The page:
If teleOp has high CPU usage when the panel is open, it is because you have lots of debug info shown and updated frequently. When you run without opening the panel, it should be far better, and will be better still when built and deployed.
Don’t forget that you can also put the Support Code/Elapsed Times into your teleOp code to see how often it runs. Your log file will also how how many of your teleOp control packets are not being processed.
Please post some more data and I’ll be happy to make a suggestion.
I split Teleop into a few more subVIs and used the clean-up-diagram button, so it should be more readable now. I also took out most of the debug indicators and controls, and necessary Talon SRX get status’, since we don’t need them anymore. We were running the code from a build-deploy, and we got “Not running fast enough” errors a few times every second as of yesterday.
I will test again today and post logs when I get to our workshop.
So one of things that you can do is remove all the get/set refnums in you’re project and bundle them together like you have done but make it a type def. I’m currently busy with other things so I do apologize if I’m not going into very much detail, I’ll sit down a write a proper response to your request however I will leave you with a link that another user had passed along to me when I was trying to optimize my code. Hope this helps!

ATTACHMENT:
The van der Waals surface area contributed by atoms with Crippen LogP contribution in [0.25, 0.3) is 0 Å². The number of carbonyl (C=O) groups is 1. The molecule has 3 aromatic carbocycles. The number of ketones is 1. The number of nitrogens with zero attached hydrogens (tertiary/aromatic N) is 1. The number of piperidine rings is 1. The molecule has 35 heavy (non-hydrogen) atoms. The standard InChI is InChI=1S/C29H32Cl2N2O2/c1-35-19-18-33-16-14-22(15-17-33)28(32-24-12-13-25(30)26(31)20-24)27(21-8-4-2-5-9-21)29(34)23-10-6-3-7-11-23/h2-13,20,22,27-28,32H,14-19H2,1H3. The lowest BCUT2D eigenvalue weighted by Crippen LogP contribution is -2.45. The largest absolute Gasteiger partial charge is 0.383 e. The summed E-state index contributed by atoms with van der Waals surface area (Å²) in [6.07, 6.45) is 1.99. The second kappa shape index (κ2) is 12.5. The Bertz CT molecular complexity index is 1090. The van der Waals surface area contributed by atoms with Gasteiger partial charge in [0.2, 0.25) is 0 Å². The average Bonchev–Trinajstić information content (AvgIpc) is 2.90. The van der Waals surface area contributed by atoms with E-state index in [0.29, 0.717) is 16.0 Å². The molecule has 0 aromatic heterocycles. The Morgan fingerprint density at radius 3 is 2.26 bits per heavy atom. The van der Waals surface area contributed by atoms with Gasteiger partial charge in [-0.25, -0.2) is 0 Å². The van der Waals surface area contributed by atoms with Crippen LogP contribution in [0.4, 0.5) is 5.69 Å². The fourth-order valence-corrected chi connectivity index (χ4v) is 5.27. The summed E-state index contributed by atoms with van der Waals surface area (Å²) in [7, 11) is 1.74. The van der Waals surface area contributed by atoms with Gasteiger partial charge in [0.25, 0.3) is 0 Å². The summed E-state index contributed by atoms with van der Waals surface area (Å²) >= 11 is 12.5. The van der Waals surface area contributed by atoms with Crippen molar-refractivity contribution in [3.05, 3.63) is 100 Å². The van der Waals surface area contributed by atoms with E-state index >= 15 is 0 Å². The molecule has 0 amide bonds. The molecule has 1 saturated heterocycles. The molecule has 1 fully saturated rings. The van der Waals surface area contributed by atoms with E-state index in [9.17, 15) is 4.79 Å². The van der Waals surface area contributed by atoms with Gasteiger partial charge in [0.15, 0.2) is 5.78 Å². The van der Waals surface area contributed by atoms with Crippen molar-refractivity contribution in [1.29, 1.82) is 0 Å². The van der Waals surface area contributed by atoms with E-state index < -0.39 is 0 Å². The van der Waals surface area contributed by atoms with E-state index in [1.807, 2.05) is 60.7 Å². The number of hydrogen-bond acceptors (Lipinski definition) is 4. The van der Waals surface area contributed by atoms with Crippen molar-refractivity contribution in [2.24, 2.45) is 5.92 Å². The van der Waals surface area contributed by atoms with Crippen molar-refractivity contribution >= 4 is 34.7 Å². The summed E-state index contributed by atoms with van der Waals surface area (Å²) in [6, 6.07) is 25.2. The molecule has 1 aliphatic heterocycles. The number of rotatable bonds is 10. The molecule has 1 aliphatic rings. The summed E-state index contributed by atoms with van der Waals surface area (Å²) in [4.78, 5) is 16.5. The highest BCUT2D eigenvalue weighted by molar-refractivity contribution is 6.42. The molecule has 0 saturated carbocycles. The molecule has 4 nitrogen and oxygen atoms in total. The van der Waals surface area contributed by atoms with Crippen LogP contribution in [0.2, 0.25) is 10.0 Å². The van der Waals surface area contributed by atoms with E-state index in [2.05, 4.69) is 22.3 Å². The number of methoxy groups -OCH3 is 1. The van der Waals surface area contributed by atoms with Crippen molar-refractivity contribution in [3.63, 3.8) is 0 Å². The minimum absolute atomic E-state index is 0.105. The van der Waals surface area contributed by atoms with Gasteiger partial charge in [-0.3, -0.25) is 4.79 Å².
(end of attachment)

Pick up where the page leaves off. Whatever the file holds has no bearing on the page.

I looked at your updated code, and still don’t see anything that scary. Moving the code into subVIs helps readability, but won’t affect performance.
So do you have CPU numbers? Do you have a log file? Do you have an elapsed time for TeleOp?
The only thing that looks like it may be excessive is the amount of stuff you have inside the 10ms periodic task. Doing NavX and CAN status and quite a few network tables may add a pretty hefty background load which would be present even during disabled mode. So if we see the logs, I can know roughly what that takes.
This might be a ridiculous question to ask but would finding a way to move the majority of this stuff to a state machine be of any use when trying to make the code efficient? I feel like there’s a few things that could probably go without the constant update that the Teleop.vi has. Do point out if I’m wrong in this case. Also Bradley, I’ve noticed that there are some unused values in your teleop code that can be attributing to the whole clutter issue that is evident in the project overall; I would assess whether or not you need those values anymore. Great job on your code however I’ve had fun puzzling your code out and have been able to glean a few concepts from this that are rather interesting and will keep a note on them for next robotics season. I’ll continue to with my efforts and will point out anything that I see that might want to be addressed.